“Mouchel is just the latest in a long line of businesses who take on too much risk in order to grow.”
Mouchel has come an awfully long way since 1877 when it was founded, in Briton Ferry, by Louis Gustave Mouchel. He arrived in the UK from France with a license to use the new technology of reinforcing concrete with iron bars that revolutionised the use of concrete in construction. Since then it has worked, as consulting engineers, on some landmark buildings including: The Royal Liver Building in Liverpool; London’s Earls Court and the Royal Victoria Dock; both the Liverpool and Manchester City football stadiums; and it even designed the cooling towers for Battersea Power Station.
Since the 1980’s Mouchel has taken a different tack and increasingly focused on government work that currently accounts for something like 90% of what it does and outsourced contracts in particular. It also jumped on the acquisition bandwagon and ended up over committing itself financially at a time when government outsourcing wasn’t quite such a soft target any more. Mouchel now has a lot of competitors and government is increasingly careful about the money it is spending, not necessarily out of a sense of due diligence, but simply because it doesn’t have any.
Mouchel is now struggling to recover, not only from a fairly basic strategic mistake of over extending itself and taking on far too much debt, but also from a quite surprising series of operational management blunders which have included: accounting errors, contract mistakes; management resignations and more than one failed takeover attempt. Methinks it was trying to run before it really learned how to walk. Not that it is an easy task to manage a growing business but it is particularly difficult when you buy several other businesses and try and make sense of what you then find yourself with. It isn’t easy. That is why you should try not to do too much too soon because, as Mouchel has found out, there is a big downside to getting it wrong.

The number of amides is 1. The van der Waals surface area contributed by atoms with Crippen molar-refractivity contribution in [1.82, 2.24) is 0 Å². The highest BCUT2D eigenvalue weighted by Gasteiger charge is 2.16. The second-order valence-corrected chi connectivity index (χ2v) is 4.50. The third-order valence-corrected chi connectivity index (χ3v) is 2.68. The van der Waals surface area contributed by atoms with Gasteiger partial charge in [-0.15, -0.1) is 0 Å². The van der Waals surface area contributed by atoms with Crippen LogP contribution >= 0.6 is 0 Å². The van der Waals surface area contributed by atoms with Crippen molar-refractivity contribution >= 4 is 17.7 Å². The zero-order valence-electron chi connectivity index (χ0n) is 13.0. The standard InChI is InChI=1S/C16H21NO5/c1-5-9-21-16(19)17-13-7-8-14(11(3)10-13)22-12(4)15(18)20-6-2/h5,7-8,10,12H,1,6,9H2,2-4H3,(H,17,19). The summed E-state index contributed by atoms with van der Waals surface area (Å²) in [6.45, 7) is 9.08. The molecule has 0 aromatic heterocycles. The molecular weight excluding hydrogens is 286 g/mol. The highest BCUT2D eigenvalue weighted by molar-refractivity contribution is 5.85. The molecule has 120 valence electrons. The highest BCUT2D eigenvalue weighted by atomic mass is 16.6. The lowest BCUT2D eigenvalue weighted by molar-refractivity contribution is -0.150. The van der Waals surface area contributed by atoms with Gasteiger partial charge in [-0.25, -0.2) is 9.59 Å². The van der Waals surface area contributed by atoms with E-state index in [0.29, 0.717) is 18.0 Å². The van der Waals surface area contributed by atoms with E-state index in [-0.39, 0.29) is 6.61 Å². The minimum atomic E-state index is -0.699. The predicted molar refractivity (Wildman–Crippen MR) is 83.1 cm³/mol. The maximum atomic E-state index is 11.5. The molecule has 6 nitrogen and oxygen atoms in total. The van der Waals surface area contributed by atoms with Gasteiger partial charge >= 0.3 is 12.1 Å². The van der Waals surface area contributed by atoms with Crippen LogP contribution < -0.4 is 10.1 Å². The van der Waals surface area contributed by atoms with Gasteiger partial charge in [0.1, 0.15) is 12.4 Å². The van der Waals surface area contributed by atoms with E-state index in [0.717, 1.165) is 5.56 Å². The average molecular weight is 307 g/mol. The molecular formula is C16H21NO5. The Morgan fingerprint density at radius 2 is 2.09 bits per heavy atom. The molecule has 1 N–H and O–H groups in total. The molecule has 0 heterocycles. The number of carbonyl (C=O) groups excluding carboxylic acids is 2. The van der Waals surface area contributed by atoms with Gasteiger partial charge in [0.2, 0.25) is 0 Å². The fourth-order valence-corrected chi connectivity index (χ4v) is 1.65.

It is no wonder then that the new folk trying to restructure the business are slimming it down and introducing a little more focus. In the past Mouchel appear to have been involved in a dizzying range of activities: business process outsourcing; education; highways; housing; international; land & environment; management consulting; property; regeneration; waste; and water. Well, when you consider that it has grown from a turnover of £223m in 2003, to a peak of £632m in 2010, you begin to get an idea of the challenges that management faced.
I am sure that growth could have been managed better but to my mind that wasn’t where it went most wrong. Its big mistake was not that it was ambitious and wanted to grow, no, its big mistake was to focus on one customer and then offer them anything that they seemed to want. Being a jack of all trades is not a sensible business strategy unless you are a monopolist and sadly this is a very competitive game these days and Mouchel has competitors with much bigger scale benefits than it does.
Why is it so hard for companies to watch the downside? Because they get carried away with the excitement and the kudos of it all and don’t even think about the downsides, they just go for it and assume everything will be OK. Sadly, that is a common and often very costly mistake.